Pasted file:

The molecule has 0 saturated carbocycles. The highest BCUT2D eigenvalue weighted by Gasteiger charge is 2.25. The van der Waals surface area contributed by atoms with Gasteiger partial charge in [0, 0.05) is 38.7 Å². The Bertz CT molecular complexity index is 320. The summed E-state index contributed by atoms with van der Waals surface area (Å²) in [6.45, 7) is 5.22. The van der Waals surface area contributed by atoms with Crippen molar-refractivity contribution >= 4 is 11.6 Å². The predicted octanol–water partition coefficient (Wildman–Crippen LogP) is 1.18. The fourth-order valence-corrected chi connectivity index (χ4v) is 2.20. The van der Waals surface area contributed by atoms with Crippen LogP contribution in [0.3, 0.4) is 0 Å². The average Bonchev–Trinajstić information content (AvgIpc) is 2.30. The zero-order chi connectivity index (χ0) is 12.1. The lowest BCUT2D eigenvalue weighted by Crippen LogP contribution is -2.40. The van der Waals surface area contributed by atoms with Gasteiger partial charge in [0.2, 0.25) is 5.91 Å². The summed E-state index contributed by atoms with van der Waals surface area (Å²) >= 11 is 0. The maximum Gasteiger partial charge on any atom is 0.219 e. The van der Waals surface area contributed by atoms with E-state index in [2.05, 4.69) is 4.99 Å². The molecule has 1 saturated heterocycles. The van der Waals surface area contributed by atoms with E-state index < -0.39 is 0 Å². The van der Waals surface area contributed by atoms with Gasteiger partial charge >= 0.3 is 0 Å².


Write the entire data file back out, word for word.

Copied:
The molecule has 0 saturated carbocycles. The highest BCUT2D eigenvalue weighted by Gasteiger charge is 2.25. The van der Waals surface area contributed by atoms with Gasteiger partial charge in [0, 0.05) is 38.7 Å². The Bertz CT molecular complexity index is 320. The summed E-state index contributed by atoms with van der Waals surface area (Å²) in [6.45, 7) is 5.22. The van der Waals surface area contributed by atoms with Crippen molar-refractivity contribution >= 4 is 11.6 Å². The predicted octanol–water partition coefficient (Wildman–Crippen LogP) is 1.18. The fourth-order valence-corrected chi connectivity index (χ4v) is 2.20. The van der Waals surface area contributed by atoms with Crippen LogP contribution in [0.3, 0.4) is 0 Å². The average Bonchev–Trinajstić information content (AvgIpc) is 2.30. The zero-order chi connectivity index (χ0) is 12.1. The lowest BCUT2D eigenvalue weighted by Crippen LogP contribution is -2.40. The van der Waals surface area contributed by atoms with Gasteiger partial charge in [0.2, 0.25) is 5.91 Å². The summed E-state index contributed by atoms with van der Waals surface area (Å²) >= 11 is 0. The maximum Gasteiger partial charge on any atom is 0.219 e. The van der Waals surface area contributed by atoms with E-state index in [2.05, 4.69) is 4.99 Å². The molecule has 1 saturated heterocycles. The van der Waals surface area contributed by atoms with E-state index < -0.39 is 0 Å². The van der Waals surface area contributed by atoms with Gasteiger partial charge >= 0.3 is 0 Å².